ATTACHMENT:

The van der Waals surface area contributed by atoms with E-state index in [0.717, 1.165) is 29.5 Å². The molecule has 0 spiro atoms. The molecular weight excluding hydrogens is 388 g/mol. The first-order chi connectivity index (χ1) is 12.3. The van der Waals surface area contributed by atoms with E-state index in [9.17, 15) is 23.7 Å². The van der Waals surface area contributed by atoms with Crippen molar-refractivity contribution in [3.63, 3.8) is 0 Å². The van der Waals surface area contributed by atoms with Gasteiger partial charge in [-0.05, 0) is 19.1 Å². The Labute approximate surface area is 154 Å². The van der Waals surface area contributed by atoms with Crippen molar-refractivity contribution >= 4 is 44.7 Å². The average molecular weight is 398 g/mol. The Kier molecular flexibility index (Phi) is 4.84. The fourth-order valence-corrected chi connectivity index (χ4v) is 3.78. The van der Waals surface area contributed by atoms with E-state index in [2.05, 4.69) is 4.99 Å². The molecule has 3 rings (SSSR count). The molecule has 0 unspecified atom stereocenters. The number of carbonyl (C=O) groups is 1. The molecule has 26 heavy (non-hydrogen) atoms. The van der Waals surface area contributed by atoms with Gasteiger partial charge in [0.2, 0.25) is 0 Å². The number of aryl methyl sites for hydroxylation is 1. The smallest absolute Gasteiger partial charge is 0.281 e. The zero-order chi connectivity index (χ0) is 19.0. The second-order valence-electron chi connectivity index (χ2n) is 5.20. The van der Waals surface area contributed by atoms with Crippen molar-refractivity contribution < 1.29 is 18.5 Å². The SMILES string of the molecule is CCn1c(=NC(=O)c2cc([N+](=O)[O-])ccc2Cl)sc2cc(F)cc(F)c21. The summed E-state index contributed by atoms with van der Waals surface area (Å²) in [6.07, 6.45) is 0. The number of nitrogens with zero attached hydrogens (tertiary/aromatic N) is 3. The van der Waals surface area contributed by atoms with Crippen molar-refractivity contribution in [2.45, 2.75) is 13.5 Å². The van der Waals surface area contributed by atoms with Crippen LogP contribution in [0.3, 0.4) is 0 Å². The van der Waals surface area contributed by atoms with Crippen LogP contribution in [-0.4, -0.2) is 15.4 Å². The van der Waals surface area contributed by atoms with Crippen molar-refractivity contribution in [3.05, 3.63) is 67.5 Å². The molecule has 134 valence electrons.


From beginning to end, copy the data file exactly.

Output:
The van der Waals surface area contributed by atoms with E-state index in [0.717, 1.165) is 29.5 Å². The molecule has 0 spiro atoms. The molecular weight excluding hydrogens is 388 g/mol. The first-order chi connectivity index (χ1) is 12.3. The van der Waals surface area contributed by atoms with E-state index in [9.17, 15) is 23.7 Å². The van der Waals surface area contributed by atoms with Crippen molar-refractivity contribution in [3.63, 3.8) is 0 Å². The van der Waals surface area contributed by atoms with Gasteiger partial charge in [-0.05, 0) is 19.1 Å². The Labute approximate surface area is 154 Å². The van der Waals surface area contributed by atoms with Crippen molar-refractivity contribution >= 4 is 44.7 Å². The average molecular weight is 398 g/mol. The Kier molecular flexibility index (Phi) is 4.84. The fourth-order valence-corrected chi connectivity index (χ4v) is 3.78. The van der Waals surface area contributed by atoms with E-state index in [2.05, 4.69) is 4.99 Å². The molecule has 3 rings (SSSR count). The molecule has 0 unspecified atom stereocenters. The number of carbonyl (C=O) groups is 1. The molecule has 26 heavy (non-hydrogen) atoms. The van der Waals surface area contributed by atoms with Gasteiger partial charge in [0.2, 0.25) is 0 Å². The number of aryl methyl sites for hydroxylation is 1. The smallest absolute Gasteiger partial charge is 0.281 e. The zero-order chi connectivity index (χ0) is 19.0. The second-order valence-electron chi connectivity index (χ2n) is 5.20. The van der Waals surface area contributed by atoms with Crippen molar-refractivity contribution < 1.29 is 18.5 Å². The SMILES string of the molecule is CCn1c(=NC(=O)c2cc([N+](=O)[O-])ccc2Cl)sc2cc(F)cc(F)c21. The summed E-state index contributed by atoms with van der Waals surface area (Å²) in [6.07, 6.45) is 0. The number of nitrogens with zero attached hydrogens (tertiary/aromatic N) is 3. The van der Waals surface area contributed by atoms with Crippen molar-refractivity contribution in [2.45, 2.75) is 13.5 Å². The van der Waals surface area contributed by atoms with Crippen LogP contribution in [0.3, 0.4) is 0 Å². The van der Waals surface area contributed by atoms with Crippen LogP contribution in [-0.4, -0.2) is 15.4 Å². The van der Waals surface area contributed by atoms with Crippen molar-refractivity contribution in [3.05, 3.63) is 67.5 Å². The molecule has 134 valence electrons.